Young Catholics Seek to Restore Old Values on Sex

By LAURIE GOODSTEIN

New York Times

April 17, 2005

ROME, April 16 - No matter who is chosen as the next pope, John Paul II has left behind a generation of committed young Roman Catholics who are already shaping the church in a more conservative mold than did their parents. Church leaders call them Generation John Paul II.

At Catholic universities, these are the students studying the "theology of the body" - John Paul's theological justification for a conservative sexual ethic that includes opposition to contraception, abortion, premarital sex and some forms of assisted reproduction.

In seminaries, they are the young priests who wear the long black cassocks cast off by an earlier generation of Vatican II priests.

In their parishes, these are the youth group members who are reviving traditional spiritual practices like regular recitations of the rosary or "Eucharistic adorations" - praying for long stretches in front of the consecrated host.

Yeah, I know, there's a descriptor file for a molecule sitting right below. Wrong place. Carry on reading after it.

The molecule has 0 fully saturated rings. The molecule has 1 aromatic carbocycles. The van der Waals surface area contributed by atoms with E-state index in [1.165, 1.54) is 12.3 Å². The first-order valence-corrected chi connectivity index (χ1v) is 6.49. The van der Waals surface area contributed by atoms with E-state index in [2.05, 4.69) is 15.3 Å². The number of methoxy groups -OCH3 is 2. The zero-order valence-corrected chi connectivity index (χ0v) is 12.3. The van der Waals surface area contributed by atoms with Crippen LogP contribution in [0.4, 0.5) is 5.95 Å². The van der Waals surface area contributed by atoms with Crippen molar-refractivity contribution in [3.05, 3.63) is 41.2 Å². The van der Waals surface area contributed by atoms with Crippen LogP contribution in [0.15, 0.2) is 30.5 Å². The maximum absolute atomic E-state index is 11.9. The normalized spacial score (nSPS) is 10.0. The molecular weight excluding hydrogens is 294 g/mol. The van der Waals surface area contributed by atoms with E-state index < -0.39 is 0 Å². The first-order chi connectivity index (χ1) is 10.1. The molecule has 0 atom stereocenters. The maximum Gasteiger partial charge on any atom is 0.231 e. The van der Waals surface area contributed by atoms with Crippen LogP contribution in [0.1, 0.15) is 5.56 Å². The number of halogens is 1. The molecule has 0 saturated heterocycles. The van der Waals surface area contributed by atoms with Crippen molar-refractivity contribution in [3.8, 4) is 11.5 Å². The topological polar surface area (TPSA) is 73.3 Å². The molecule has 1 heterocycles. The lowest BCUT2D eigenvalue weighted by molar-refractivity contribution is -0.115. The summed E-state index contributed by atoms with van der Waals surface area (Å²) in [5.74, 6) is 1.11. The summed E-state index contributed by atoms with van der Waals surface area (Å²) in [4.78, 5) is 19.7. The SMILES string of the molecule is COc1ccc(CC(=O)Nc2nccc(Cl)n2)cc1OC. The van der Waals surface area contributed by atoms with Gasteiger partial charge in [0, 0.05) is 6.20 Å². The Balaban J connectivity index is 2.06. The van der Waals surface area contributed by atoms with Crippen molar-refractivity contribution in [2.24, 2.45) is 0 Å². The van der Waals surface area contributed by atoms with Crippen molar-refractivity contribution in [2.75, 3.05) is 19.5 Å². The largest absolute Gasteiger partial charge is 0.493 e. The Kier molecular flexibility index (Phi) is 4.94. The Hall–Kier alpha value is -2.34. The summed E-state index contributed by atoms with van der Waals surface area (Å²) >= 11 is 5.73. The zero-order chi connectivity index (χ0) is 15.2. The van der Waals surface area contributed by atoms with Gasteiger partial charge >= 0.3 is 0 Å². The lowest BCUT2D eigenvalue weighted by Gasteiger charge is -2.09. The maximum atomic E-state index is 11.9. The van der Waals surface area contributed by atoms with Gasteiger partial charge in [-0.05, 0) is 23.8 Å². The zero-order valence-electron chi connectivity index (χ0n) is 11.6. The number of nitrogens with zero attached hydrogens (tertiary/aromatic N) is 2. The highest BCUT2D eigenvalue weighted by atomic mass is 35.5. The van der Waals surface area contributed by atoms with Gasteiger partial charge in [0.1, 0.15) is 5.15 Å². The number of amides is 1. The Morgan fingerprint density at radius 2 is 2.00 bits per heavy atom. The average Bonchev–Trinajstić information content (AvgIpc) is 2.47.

"One of the great shocks to me was how conservative the people younger than me are, and these are Catholics from all over the world, not just the United States," said James Keating, 40, an American theologian who is spending his sabbatical in Rome running the Lay Center at Foyer Unitas Institute, a guesthouse for Catholic students.

"Their Catholicism is quite focused on John Paul II, especially his teachings on contraception and the family," said Mr. Keating, who teaches at Providence College in Rhode Island. "It's fairly significant. They are a force in the church."

John Paul II made evangelization of youth a priority of his pontificate. He appeared at World Youth Day events in cities around the world every two years, often choosing sites in countries he considered to be bastions of secularism: Denver, Paris, Rome, Toronto. These were open-air events held in stadiums or fields, and the pope used them to inspire his young flock to lead lives consistent with Catholic teaching.